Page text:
#10. The European shipbuilding industry provides direct employment opportunities to more than 150,000 people. Germany provides the most opportunities, with more than 17,500 jobs created. France and Poland come next, each providing more than 15,000 jobs. (European Shipbuilding Social Dialogue Committee)
#11. About 100,000 jobs are focused on completing new orders. Another 22,000 people are directly employed in ship repair and various maintenance services. Almost the entire workforce is employed through some form of subcontracting. (European Shipbuilding Social Dialogue Committee)
#12. When indirect employment opportunities are also included, the European shipbuilding industry is responsible for about 600,000 jobs in total. (European Shipbuilding Social Dialogue Committee)
#13. 76% of those employed by the shipbuilding industry are between the ages of 25-55. On average, the shipbuilding industry has a slightly older workforce compared to the rest of European employment. (European Shipbuilding Social Dialogue Committee)
#14. Two out of every three workers within the European shipbuilding industry have some type of high-skill vocational training within the industry. (European Shipbuilding Social Dialogue Committee)
#15. Spain has the highest levels of employee training, with over 30% of the workforce holding a Bachelors’ or Masters’ degree in an industry discipline. (European Shipbuilding Social Dialogue Committee)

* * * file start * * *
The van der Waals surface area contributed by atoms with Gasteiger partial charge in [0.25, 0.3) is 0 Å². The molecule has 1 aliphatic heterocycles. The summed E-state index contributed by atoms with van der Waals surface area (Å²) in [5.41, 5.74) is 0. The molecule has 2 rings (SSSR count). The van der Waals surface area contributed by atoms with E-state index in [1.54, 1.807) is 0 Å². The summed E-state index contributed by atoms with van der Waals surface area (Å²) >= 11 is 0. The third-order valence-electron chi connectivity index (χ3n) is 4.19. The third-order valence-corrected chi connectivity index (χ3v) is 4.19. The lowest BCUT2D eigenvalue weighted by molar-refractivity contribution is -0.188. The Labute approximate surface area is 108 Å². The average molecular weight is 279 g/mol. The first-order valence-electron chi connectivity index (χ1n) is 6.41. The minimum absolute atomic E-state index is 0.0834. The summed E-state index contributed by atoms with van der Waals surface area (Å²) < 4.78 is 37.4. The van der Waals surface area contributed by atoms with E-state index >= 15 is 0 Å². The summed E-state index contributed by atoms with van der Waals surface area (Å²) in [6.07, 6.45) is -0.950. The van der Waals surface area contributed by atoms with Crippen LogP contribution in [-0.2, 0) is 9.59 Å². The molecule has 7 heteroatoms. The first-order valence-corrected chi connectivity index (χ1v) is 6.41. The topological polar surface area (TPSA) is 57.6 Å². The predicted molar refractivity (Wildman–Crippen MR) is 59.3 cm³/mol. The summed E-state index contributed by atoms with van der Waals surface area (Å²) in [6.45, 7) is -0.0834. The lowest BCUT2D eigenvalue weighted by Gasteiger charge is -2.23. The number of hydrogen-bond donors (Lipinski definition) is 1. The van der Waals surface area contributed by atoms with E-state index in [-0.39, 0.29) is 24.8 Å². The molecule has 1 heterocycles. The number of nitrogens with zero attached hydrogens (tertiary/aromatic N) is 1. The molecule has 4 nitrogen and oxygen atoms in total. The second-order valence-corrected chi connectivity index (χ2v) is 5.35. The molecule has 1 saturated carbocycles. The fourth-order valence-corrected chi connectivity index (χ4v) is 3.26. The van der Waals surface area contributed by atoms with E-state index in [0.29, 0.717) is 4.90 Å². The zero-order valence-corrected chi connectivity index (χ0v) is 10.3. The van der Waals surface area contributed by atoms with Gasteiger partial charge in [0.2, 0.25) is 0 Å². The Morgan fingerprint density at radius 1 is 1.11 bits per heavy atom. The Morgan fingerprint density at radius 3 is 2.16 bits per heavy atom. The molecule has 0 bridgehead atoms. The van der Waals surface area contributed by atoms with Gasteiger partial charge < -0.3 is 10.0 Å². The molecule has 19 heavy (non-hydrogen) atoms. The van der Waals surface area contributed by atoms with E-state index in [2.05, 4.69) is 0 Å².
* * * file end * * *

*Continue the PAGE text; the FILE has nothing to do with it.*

#16. Just 2% of the employment opportunities found within the shipbuilding industry are related to technical shipbuilding work. 12% of the opportunities are located in design or engineering functions. (European Shipbuilding Social Dialogue Committee)
#17. Constanta is the largest employment cluster for the European shipbuilding industry, with more than 25,000 people employed. About 7.2% of the European share of shipbuilding is located there. This is followed by Gdansk at 6.53%, Croatia at 4.07%, and Vestlandet at 3.61. (Cluster Observatory)
European Shipbuilding Trends and Analysis
The European shipbuilding industry is experiencing a cycle of steady growth, which began in 2014. How long that growth continues is not known. There are, however, certain challenges that the industry must face in coming years for it to continue experiencing success.
By 2050, the European Union is expected to lose over 48 million people of working age. At the same time, there will be 58 million penisoners added to the population. There will be fewer workers available, paying for more pensions, which will place stress on the system. In 2004, the ratio of working people supporting a pensioner was 4:1. In 2050, the ratio will be 2:1.
With fewer workers available, there will be fewer orders that can be fulfilled by the industry. Fewer orders means lower revenues, fewer jobs, and less overall support. That means the industry must take action today to begin training young people for a future in this industry. Without such an effort, global orders will go elsewhere, leaving Europe struggling to make ends meet.